ROAD SAFETY: How does the GCC rate?

Rik Nuyttens runs the rule over the GCC's road safety.
Rik Nuyttens of 3M and the International Road Federation Europe.
Rik Nuyttens of 3M and the International Road Federation Europe.


Written by: Rik Nuyttens of 3M and the International Road Federation Europe.


We want a traffic sign to be visible, and to be as just as visible during the night as it is during the day. The sooner they can be read, the better, especially here in the Gulf where you have extreme and varying weather conditions. You have days with fog, and you have sandstorms. Of course there are limitations as to what a traffic sign can do. If the sandstorm is pretty thick you won’t see anything. If the light can’t get through to the sign, it will also have difficulties coming back. Although there are limitations as to what a human eye can see we try to bring technology onto the market so that any road user can read and receive the message on the road sign with maximum comfort.


Another challenge you have here in the Gulf is that all the traffic signs are in two languages, which makes it even more difficult for people to read the signs during the day and during the night. It is a challenge for the authorities to find enough space to fit in all the information twice.


We want to make the roads more visible by providing bright signs, signs that communicate with the drivers, so that they can move more easily on the road and find their way and avoid accidents, because when there’s accidents to a truck, you cannot use it for a few days and this is a big loss for the company. So we make things more easy for these fleet companies.

We have many accidents between small cars and bigger vehicles. We had a good example in Abu Dhabi where we convinced the minister of interior that trucks should be made more visible. The trucks were painted with what was supposed to be fluorescent paint, but it was actually non-reflective paint. So we demonstrated by applying our reflective paint to the trucks as contour marking, and we did a demonstration which took place at night. And they were convinced that the trucks were much more visible and could be seen from a distance, so that drivers could take action to avoid an accident. So when you drive on the road you see from a distance that there is a big truck in front you, so you take some precautions or you take action to avoid getting in an accident.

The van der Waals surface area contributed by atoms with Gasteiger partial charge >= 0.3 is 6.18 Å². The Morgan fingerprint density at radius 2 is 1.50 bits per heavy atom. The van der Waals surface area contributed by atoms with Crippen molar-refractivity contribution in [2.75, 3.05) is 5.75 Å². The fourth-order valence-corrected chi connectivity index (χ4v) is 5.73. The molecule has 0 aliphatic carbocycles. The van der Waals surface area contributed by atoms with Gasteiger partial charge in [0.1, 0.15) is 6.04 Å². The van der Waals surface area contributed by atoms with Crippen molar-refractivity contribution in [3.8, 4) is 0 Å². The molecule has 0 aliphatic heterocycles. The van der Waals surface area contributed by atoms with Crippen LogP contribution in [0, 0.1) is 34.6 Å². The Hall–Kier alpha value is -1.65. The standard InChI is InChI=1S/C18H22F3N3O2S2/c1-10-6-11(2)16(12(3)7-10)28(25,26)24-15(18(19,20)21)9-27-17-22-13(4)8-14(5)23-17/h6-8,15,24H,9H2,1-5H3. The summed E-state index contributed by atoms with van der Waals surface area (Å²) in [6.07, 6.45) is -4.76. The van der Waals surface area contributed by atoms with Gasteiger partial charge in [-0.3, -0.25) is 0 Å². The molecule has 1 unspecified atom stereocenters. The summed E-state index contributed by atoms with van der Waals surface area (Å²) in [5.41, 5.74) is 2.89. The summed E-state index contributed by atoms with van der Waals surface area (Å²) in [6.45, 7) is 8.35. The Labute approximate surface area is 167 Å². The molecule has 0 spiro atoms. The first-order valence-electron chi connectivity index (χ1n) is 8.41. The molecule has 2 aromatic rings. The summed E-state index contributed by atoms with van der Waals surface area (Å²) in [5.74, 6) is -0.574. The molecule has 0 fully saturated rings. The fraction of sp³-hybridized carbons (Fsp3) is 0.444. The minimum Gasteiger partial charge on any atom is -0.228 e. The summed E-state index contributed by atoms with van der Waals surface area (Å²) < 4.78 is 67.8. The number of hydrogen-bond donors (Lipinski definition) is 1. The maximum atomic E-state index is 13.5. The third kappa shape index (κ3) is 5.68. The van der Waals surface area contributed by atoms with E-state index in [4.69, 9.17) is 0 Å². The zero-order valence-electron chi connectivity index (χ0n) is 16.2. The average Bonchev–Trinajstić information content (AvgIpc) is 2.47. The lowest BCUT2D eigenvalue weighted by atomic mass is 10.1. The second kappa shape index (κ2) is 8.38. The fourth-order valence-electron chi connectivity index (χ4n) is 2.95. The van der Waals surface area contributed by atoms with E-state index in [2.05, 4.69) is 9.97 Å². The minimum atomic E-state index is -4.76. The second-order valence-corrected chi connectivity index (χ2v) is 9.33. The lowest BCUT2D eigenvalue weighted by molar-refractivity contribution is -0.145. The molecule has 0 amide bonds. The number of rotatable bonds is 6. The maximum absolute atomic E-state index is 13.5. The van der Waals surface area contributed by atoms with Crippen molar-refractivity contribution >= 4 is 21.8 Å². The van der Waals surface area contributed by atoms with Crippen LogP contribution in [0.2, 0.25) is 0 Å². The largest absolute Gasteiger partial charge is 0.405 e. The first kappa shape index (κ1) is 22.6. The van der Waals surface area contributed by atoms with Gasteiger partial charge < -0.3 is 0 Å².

The other problem, and in Saudi Arabia it’s even worse than in other countries, is that because of the hot weather, bitumen or black tar comes sweating out of the asphalt and this makes everything wear out over time. So our road markings tend to disappear relatively fast, because of this black tar, bitumen, being printed everywhere, on top of the road markings. The white becomes grey and after a while the grey becomes black.


We need to harmonise the approach between Gulf countries, because trucks move from, let’s say Saudi Arabia to Abu Dhabi, and when they enter Abu Dhabi they have to obey the traffic laws. So they apply the reflective sheeting to the trucks at the border, but when they leave to go back to Saudi they remove it, because they don’t need it in Saudi Arabia - although it’s a safety item for them. So laws between all GCC countries have to be common.


I think that the roads that I’ve seen here are high class. I think the problem is that you have a very mixed road users, because there are Asians, Africans, Europeans and they all have their own driving style. And, I’ve seen people really who, an American would say, behaved like cowboys on the road.


Regarding road safety there are always the three rules to be followed: firstly, to make sure the driver gets the right education; secondly, that the driver’s licence is respected, so vehicle safety is respected together with safety belts, airbags, condition of the vehicle and technical inspections. Lastly, the conditions of the road. I think without these three aspects it’s very difficult to improve road safety.

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